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Old 04-12-2012, 06:34 PM
 
Location: Pueblo - Colorado's Second City
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Some good news for the mountains as there is a winter storm watch. Lets hope they get a lot of snow to help curb the fire danger and give us more snow pack.

This is from the NWS in Pueblo:


URGENT - WINTER WEATHER MESSAGE
NATIONAL WEATHER SERVICE PUEBLO CO
300 PM MDT THU APR 12 2012

THE NATIONAL WEATHER SERVICE IN PUEBLO HAS ISSUED A WINTER STORM WATCH...WHICH IS IN EFFECT FROM SATURDAY MORNING THROUGH SUNDAY EVENING.

* LOCATION...THE EASTERN SAN JUAN MOUNTAINS ABOVE 10000 FEET...THE LA GARITA MOUNTAINS ABOVE 10000 FEET...THE EASTERN SAWATCH MOUNTAINS ABOVE 11000 FEET AND THE WESTERN MOSQUITO RANGE ABOVE 11000 FEET. THIS INCLUDES WOLF CREEK...CUMBRES AND INDEPENDENCE PASSES.

* CAUSE AND TIMING...A LARGE STORM SYSTEM OVER THE WESTERN U.S. WILL MOVE SLOWLY ACROSS COLORADO OVER THE WEEKEND...BRINGING A PROLONGED PERIOD OF MODERATE TO HEAVY SNOW TO THE MOUNTAINS ALONG THE CONTINENTAL DIVIDE.

* SNOW ACCUMULATION...10 TO 20 INCHES OF SNOW IS POSSIBLE BY LATE SUNDAY EVENING...WITH TOTALS OVER HIGHER WEST FACING SLOPES APPROACHING 2 FEET.

* WIND...WEST TO SOUTHWEST WINDS OF 15 TO 30 MPH...WITH GUSTS TO 40 MPH WILL BE POSSIBLE. THESE WIND WILL CREATE AREAS OF BLOWING AND DRIFTING SNOW...ESPECIALLY OVER HIGHER EXPOSED TERRAIN.

* IMPACT...TRAVEL WILL BE DIFFICULT AND HAZARDOUS OVER THE HIGHER MOUNTAIN PASSES...INCLUDING WOLF CREEK AND CUMBRES PASSES.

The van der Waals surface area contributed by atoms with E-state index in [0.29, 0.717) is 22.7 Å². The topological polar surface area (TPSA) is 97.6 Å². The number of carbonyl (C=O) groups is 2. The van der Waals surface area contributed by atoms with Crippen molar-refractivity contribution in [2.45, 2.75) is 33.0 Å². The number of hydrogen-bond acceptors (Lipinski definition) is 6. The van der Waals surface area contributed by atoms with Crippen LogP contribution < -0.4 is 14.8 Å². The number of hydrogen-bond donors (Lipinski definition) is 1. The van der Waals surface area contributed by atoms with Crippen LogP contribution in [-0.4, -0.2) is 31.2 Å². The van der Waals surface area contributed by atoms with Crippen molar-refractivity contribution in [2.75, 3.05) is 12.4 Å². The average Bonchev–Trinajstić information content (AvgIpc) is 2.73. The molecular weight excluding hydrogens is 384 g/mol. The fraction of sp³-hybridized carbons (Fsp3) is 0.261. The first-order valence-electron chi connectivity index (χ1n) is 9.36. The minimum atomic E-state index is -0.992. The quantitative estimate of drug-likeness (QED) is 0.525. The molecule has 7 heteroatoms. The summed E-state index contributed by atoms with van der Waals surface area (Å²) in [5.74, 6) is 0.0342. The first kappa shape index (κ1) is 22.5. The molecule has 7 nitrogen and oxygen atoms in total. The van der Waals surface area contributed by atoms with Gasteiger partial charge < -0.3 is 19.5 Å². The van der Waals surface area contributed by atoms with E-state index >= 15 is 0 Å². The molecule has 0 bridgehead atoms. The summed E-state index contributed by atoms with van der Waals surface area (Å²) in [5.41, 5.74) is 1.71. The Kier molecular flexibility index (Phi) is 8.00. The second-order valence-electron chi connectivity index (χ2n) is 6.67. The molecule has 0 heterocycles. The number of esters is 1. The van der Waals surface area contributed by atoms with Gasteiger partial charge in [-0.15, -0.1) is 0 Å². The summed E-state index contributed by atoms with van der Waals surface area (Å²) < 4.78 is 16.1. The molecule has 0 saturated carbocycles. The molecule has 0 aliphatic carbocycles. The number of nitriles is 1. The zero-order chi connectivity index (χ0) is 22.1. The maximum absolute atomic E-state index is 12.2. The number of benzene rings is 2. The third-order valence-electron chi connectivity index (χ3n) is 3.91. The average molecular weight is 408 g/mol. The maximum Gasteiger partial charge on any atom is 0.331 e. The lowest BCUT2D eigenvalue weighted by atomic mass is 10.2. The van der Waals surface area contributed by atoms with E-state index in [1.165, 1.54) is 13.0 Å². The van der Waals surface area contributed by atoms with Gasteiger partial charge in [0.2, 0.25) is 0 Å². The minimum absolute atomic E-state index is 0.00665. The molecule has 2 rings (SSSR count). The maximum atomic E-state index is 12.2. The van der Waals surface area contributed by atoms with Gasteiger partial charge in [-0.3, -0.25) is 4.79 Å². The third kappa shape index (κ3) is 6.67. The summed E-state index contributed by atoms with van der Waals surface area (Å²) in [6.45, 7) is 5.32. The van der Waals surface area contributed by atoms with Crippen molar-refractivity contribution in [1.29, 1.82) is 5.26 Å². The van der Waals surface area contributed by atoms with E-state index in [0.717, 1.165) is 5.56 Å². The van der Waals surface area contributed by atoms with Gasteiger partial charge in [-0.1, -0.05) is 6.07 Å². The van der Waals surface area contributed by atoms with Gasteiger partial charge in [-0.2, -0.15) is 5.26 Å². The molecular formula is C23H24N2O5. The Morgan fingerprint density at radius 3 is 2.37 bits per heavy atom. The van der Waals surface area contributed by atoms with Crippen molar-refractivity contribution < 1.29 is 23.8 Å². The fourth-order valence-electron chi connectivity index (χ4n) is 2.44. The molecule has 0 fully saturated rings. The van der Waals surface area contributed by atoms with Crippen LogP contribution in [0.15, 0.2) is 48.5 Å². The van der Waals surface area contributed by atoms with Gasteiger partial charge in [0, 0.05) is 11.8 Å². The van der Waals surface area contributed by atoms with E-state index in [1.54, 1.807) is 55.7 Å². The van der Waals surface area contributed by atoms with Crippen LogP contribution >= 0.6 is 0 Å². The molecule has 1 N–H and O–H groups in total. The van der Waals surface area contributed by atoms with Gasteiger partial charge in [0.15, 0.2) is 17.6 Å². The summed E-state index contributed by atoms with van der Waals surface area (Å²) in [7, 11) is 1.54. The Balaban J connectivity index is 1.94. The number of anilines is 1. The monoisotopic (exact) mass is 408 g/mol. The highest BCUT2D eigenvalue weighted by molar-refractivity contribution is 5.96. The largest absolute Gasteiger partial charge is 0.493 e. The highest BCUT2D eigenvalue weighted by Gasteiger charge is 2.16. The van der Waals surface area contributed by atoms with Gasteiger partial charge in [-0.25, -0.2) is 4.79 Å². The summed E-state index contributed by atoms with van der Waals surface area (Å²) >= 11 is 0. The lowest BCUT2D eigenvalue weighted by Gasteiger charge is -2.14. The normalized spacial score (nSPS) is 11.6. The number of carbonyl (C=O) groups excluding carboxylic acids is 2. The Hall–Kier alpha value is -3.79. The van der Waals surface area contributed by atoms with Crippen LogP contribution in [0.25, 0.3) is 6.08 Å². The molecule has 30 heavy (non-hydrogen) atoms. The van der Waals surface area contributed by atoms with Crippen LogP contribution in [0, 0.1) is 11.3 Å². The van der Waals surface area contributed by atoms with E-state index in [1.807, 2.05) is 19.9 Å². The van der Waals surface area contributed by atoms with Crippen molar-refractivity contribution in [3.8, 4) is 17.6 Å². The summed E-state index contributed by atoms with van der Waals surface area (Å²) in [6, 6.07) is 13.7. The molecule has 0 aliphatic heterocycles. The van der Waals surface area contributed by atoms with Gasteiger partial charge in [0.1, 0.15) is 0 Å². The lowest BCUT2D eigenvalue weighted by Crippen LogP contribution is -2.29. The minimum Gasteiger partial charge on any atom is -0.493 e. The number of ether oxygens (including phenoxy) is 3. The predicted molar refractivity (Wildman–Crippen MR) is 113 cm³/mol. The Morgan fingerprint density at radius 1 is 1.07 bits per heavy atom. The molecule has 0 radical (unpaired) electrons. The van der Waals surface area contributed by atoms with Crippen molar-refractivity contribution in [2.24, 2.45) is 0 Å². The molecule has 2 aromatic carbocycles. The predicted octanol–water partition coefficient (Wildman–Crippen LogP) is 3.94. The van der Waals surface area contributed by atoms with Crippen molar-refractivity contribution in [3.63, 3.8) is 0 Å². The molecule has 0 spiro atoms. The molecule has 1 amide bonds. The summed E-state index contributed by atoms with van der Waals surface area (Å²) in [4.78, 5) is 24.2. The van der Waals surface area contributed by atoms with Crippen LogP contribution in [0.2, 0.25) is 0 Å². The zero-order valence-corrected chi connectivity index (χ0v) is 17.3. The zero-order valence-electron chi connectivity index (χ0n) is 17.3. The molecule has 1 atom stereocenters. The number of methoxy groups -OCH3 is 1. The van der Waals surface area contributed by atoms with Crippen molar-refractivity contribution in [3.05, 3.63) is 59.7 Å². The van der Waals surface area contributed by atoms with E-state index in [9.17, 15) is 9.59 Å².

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Old 04-13-2012, 12:32 PM
 
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As if we need more reminders, the dryness is being noted elsewhere in the press.

Here in the COLO SPGS area, we got a really good rain the other night, better part of an inch.
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Old 04-13-2012, 04:20 PM
 
Location: CO
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Quote:
Originally Posted by Mike from back east View Post
. . . we got a really good rain the other night, better part of an inch.
For the non-Coloradans reading, this shows how much we appreciate (and need) moisture, when the better part of an inch is worth commenting about!
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Old 04-21-2012, 06:46 PM
 
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Quote:
Originally Posted by suzco View Post
For the non-Coloradans reading, this shows how much we appreciate (and need) moisture, when the better part of an inch is worth commenting about!
Absolutely! Particularly in west end of the state.

Thankfully things have been calmer on the western slope for the most part, but no precip. We're getting warmer, in fact temps for Monday and Tuesday are supposed to be near 90. Winds at 10-15 m.p.h.
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Old 04-21-2012, 09:04 PM
 
Location: Wherabouts Unknown!
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It's all a matter of prspective. During the 6 years I've lived in Grand Junction, several local precipitation records have been broken with amounts well below 1 inch....actually, more like a half inch. In Virginia Beach where I spent 16 years before coming to GJ, few people are even aware that it is raining on those days when just a half of rain falls. In Grand Junction a half inch of rain is a newsworthy event.
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Old 04-22-2012, 08:04 PM
 
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I'm back from a swing across the southwestern part of Colorado. The conditions are pretty unbelievable for late April: Temperatures in the 70's and 80's during the day clear up to 8,000 ft. elevation--in many place 25 degrees above normal for this time of year. Not just for a day or two, either, but consistently for a number of days. In many areas, the snow is completely melted up to near 10,000 ft. elevation--this around 6 weeks early. At this rate, the southern Colorado mountains will be bare by Memorial Day. I've seen many years when areas over 10,000 ft. had six feet of snow on the ground on Memorial Day. Most rivers and streams have either peaked in flow, or will within a few days--this almost two months early, with flows far below normal.